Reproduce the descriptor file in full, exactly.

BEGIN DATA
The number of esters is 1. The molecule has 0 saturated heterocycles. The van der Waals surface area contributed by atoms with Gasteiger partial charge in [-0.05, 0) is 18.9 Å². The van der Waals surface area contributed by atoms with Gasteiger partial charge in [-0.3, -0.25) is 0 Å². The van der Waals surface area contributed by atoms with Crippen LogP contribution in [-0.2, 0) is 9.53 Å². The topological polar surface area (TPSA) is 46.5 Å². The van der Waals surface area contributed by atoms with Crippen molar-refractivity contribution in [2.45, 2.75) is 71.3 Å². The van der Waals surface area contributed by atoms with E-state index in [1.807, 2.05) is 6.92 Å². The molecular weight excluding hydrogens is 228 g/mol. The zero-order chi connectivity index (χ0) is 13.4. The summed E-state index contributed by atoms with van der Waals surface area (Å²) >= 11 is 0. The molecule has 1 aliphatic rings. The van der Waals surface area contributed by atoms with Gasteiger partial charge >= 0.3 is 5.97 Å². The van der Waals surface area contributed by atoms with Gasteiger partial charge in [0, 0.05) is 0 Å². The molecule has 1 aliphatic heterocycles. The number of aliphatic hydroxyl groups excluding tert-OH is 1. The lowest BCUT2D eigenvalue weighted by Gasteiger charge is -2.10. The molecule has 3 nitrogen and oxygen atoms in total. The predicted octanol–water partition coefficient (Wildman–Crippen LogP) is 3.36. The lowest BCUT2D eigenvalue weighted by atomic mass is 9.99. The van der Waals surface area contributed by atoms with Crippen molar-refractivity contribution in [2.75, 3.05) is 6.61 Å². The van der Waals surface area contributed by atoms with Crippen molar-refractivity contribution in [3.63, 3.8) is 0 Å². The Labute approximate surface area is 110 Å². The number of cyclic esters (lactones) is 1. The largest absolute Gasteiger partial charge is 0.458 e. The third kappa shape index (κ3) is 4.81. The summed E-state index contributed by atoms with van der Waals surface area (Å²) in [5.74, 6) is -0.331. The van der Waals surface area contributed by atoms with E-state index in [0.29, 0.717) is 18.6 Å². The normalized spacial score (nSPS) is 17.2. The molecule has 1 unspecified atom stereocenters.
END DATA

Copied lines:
The number of esters is 1. The molecule has 0 saturated heterocycles. The van der Waals surface area contributed by atoms with Gasteiger partial charge in [-0.05, 0) is 18.9 Å². The van der Waals surface area contributed by atoms with Gasteiger partial charge in [-0.3, -0.25) is 0 Å². The van der Waals surface area contributed by atoms with Crippen LogP contribution in [-0.2, 0) is 9.53 Å². The topological polar surface area (TPSA) is 46.5 Å². The van der Waals surface area contributed by atoms with Crippen molar-refractivity contribution in [2.45, 2.75) is 71.3 Å². The van der Waals surface area contributed by atoms with E-state index in [1.807, 2.05) is 6.92 Å². The molecular weight excluding hydrogens is 228 g/mol. The zero-order chi connectivity index (χ0) is 13.4. The summed E-state index contributed by atoms with van der Waals surface area (Å²) >= 11 is 0. The molecule has 1 aliphatic rings. The van der Waals surface area contributed by atoms with Gasteiger partial charge >= 0.3 is 5.97 Å². The van der Waals surface area contributed by atoms with Gasteiger partial charge in [0, 0.05) is 0 Å². The molecule has 1 aliphatic heterocycles. The number of aliphatic hydroxyl groups excluding tert-OH is 1. The lowest BCUT2D eigenvalue weighted by Gasteiger charge is -2.10. The molecule has 3 nitrogen and oxygen atoms in total. The predicted octanol–water partition coefficient (Wildman–Crippen LogP) is 3.36. The lowest BCUT2D eigenvalue weighted by atomic mass is 9.99. The van der Waals surface area contributed by atoms with Crippen molar-refractivity contribution in [2.75, 3.05) is 6.61 Å². The van der Waals surface area contributed by atoms with Crippen molar-refractivity contribution in [3.63, 3.8) is 0 Å². The Labute approximate surface area is 110 Å². The number of cyclic esters (lactones) is 1. The largest absolute Gasteiger partial charge is 0.458 e. The third kappa shape index (κ3) is 4.81. The summed E-state index contributed by atoms with van der Waals surface area (Å²) in [5.74, 6) is -0.331. The van der Waals surface area contributed by atoms with E-state index in [0.29, 0.717) is 18.6 Å². The normalized spacial score (nSPS) is 17.2. The molecule has 1 unspecified atom stereocenters.